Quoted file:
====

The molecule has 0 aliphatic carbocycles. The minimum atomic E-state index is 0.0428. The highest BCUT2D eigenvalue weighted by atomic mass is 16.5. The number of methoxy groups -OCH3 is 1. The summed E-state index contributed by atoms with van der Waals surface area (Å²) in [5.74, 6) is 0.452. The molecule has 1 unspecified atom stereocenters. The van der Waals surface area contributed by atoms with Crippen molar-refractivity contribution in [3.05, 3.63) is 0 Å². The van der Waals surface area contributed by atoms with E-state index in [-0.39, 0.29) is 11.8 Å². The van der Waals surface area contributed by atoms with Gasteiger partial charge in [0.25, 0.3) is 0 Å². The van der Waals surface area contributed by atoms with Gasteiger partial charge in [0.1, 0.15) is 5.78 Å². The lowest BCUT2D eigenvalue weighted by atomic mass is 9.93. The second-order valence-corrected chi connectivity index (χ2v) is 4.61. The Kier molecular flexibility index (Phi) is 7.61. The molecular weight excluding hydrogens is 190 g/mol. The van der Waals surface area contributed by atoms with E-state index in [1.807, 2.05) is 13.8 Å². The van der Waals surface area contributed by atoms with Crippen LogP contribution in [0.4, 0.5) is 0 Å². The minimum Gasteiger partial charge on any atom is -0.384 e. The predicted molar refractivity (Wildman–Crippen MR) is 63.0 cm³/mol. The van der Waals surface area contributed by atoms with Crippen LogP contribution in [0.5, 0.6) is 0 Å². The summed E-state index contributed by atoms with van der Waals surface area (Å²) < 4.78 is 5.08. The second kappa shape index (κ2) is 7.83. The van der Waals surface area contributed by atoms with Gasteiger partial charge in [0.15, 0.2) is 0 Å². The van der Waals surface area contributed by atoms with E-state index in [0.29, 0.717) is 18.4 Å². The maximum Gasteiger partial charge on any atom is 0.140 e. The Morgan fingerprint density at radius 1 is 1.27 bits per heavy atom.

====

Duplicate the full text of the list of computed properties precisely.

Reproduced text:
The molecule has 0 aliphatic carbocycles. The minimum atomic E-state index is 0.0428. The highest BCUT2D eigenvalue weighted by atomic mass is 16.5. The number of methoxy groups -OCH3 is 1. The summed E-state index contributed by atoms with van der Waals surface area (Å²) in [5.74, 6) is 0.452. The molecule has 1 unspecified atom stereocenters. The van der Waals surface area contributed by atoms with Crippen molar-refractivity contribution in [3.05, 3.63) is 0 Å². The van der Waals surface area contributed by atoms with E-state index in [-0.39, 0.29) is 11.8 Å². The van der Waals surface area contributed by atoms with Gasteiger partial charge in [0.25, 0.3) is 0 Å². The van der Waals surface area contributed by atoms with Gasteiger partial charge in [0.1, 0.15) is 5.78 Å². The lowest BCUT2D eigenvalue weighted by atomic mass is 9.93. The second-order valence-corrected chi connectivity index (χ2v) is 4.61. The Kier molecular flexibility index (Phi) is 7.61. The molecular weight excluding hydrogens is 190 g/mol. The van der Waals surface area contributed by atoms with E-state index in [1.807, 2.05) is 13.8 Å². The van der Waals surface area contributed by atoms with Crippen LogP contribution in [0.4, 0.5) is 0 Å². The minimum Gasteiger partial charge on any atom is -0.384 e. The predicted molar refractivity (Wildman–Crippen MR) is 63.0 cm³/mol. The van der Waals surface area contributed by atoms with Crippen LogP contribution in [0.5, 0.6) is 0 Å². The summed E-state index contributed by atoms with van der Waals surface area (Å²) < 4.78 is 5.08. The second kappa shape index (κ2) is 7.83. The van der Waals surface area contributed by atoms with Gasteiger partial charge in [0.15, 0.2) is 0 Å². The van der Waals surface area contributed by atoms with E-state index in [0.29, 0.717) is 18.4 Å². The maximum Gasteiger partial charge on any atom is 0.140 e. The Morgan fingerprint density at radius 1 is 1.27 bits per heavy atom.